Upcoming Webinars

Upcoming Webinars

November 20, 2019 12:00 pm to 1:00 pm EST
Presenters: Catherine T. Milne, APRN, MSN, ANP/ACNS-BC, CWOCN-AP and Barrett Larson, MD

The prevention of pressure injuries is a great concern in health care today. Many clinicians believe that pressure injury development is not the sole responsibility of the nursing staff, but the entire health care system. Therefore, the implementation of a comprehensive pressure injury prevention program requires an interdisciplinary approach to care that can save patients from unnecessary harm and death. Parts of a pressure injury prevention program are highly protocol driven, but care also must be tailored to the specific risk profile of the patient. Risk assessment, skin care, nutrition, pressure relief, positioning, monitoring progress, staff training, and leadership support are essential components of a prevention program. Optimizing overall care and increasing attention to these issues can prevent the next pressure injury and save the next patient.

The participants in this webinar will:

  1. Understand the positive impact of a pressure injury prevention program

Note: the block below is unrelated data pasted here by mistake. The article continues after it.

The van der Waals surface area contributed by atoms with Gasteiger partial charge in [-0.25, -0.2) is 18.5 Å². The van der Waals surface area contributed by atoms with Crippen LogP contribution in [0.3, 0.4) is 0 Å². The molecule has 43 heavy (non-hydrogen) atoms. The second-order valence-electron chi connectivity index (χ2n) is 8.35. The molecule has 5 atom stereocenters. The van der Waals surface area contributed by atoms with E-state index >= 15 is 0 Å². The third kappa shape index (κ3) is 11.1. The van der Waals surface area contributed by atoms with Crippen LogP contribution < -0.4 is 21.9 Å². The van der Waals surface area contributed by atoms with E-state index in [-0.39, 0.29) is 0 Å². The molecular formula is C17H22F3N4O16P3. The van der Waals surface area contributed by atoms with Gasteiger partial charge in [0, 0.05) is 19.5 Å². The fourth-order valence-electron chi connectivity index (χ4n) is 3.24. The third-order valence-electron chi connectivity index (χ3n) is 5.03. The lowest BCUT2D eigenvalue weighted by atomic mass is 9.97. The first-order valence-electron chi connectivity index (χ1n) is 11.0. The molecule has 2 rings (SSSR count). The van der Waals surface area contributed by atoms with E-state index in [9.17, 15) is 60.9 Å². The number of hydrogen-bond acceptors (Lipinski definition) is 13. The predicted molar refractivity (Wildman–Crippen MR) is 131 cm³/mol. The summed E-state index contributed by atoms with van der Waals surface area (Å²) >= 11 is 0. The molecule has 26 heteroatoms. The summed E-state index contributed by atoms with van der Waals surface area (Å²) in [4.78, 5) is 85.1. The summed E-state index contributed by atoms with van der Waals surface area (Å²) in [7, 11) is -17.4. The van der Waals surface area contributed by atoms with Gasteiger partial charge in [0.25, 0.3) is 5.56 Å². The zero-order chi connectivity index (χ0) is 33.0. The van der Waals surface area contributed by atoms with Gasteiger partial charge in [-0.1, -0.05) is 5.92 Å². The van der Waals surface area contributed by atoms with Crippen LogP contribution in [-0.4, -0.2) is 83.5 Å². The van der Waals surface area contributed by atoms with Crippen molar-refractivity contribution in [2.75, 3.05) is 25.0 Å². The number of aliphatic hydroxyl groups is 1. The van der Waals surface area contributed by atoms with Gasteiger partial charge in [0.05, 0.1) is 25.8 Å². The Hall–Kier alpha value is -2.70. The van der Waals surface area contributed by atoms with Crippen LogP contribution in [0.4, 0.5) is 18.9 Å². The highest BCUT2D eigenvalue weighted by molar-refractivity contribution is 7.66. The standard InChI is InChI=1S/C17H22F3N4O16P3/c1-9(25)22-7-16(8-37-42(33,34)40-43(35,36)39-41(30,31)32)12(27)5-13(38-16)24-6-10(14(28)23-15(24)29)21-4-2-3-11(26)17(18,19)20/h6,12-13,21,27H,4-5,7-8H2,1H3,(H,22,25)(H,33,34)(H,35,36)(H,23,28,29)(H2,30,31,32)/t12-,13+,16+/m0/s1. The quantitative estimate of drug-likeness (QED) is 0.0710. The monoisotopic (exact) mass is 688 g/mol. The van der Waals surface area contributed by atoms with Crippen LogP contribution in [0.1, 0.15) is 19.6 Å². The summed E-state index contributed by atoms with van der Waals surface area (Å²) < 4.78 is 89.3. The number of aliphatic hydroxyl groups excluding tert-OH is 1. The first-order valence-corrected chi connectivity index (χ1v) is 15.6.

2. Recognize the essential components of a prevention program
  3. Learn about an innovative wearable patient monitoring system and its influence to increase patient turn adherence

In this program, Clinical Nurse Specialist Cathy Milne will discuss the pathology of pressure injury and its staging system, will describe common contemporary conditions such as incontinence-associated dermatitis and skin tears, and will address the essential preventative measures based on national and international guidelines to incorporate as a part of a pressure injury prevention program. Dr. Barrett Larson will discuss the evolving appreciation for patient mobility and its clinical benefits. Dr. Larson will also review a randomized controlled trial investigating the efficacy of an innovative wearable technology to reduce pressure injuries in high-risk patients.

November 25, 2019 1:00 pm to 2:00 pm EST
Presenter: Kara S. Couch, MS, CRNP, CWCN-AP

Hospital-acquired pressure ulcers (HAPUs) are a challenge for acute and post-acute care environments and are listed as a hospital-acquired condition (HAC) by CMS. Other HACs include central line-associated blood stream infections (CLABSIs) and catheter-associated urinary tract infections (CAUTIs). While CLABSIs and CAUTIs have seen a decrease in prevalence over the past decade, the HAPU is the only HAC that has not.